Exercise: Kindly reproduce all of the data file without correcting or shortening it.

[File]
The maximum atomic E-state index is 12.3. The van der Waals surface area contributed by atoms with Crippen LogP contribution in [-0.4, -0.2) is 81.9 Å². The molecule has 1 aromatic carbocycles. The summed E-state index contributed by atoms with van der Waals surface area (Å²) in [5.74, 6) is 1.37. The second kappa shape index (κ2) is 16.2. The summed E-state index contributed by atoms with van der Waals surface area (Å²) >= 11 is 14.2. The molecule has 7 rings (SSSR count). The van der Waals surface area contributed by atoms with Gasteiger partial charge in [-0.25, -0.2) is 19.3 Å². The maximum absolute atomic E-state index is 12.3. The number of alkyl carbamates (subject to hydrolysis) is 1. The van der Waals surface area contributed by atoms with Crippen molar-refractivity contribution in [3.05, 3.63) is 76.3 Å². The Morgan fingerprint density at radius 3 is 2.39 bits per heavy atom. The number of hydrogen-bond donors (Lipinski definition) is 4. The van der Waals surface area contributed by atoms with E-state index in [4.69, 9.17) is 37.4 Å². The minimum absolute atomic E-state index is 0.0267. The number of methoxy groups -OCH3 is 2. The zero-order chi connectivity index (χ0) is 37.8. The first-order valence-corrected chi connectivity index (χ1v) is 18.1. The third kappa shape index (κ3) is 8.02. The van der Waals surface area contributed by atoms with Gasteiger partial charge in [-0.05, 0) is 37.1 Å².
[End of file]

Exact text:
The maximum atomic E-state index is 12.3. The van der Waals surface area contributed by atoms with Crippen LogP contribution in [-0.4, -0.2) is 81.9 Å². The molecule has 1 aromatic carbocycles. The summed E-state index contributed by atoms with van der Waals surface area (Å²) in [5.74, 6) is 1.37. The second kappa shape index (κ2) is 16.2. The summed E-state index contributed by atoms with van der Waals surface area (Å²) >= 11 is 14.2. The molecule has 7 rings (SSSR count). The van der Waals surface area contributed by atoms with Gasteiger partial charge in [-0.25, -0.2) is 19.3 Å². The maximum absolute atomic E-state index is 12.3. The number of alkyl carbamates (subject to hydrolysis) is 1. The van der Waals surface area contributed by atoms with Crippen molar-refractivity contribution in [3.05, 3.63) is 76.3 Å². The Morgan fingerprint density at radius 3 is 2.39 bits per heavy atom. The number of hydrogen-bond donors (Lipinski definition) is 4. The van der Waals surface area contributed by atoms with E-state index in [4.69, 9.17) is 37.4 Å². The minimum absolute atomic E-state index is 0.0267. The number of methoxy groups -OCH3 is 2. The zero-order chi connectivity index (χ0) is 37.8. The first-order valence-corrected chi connectivity index (χ1v) is 18.1. The third kappa shape index (κ3) is 8.02. The van der Waals surface area contributed by atoms with Gasteiger partial charge in [-0.05, 0) is 37.1 Å².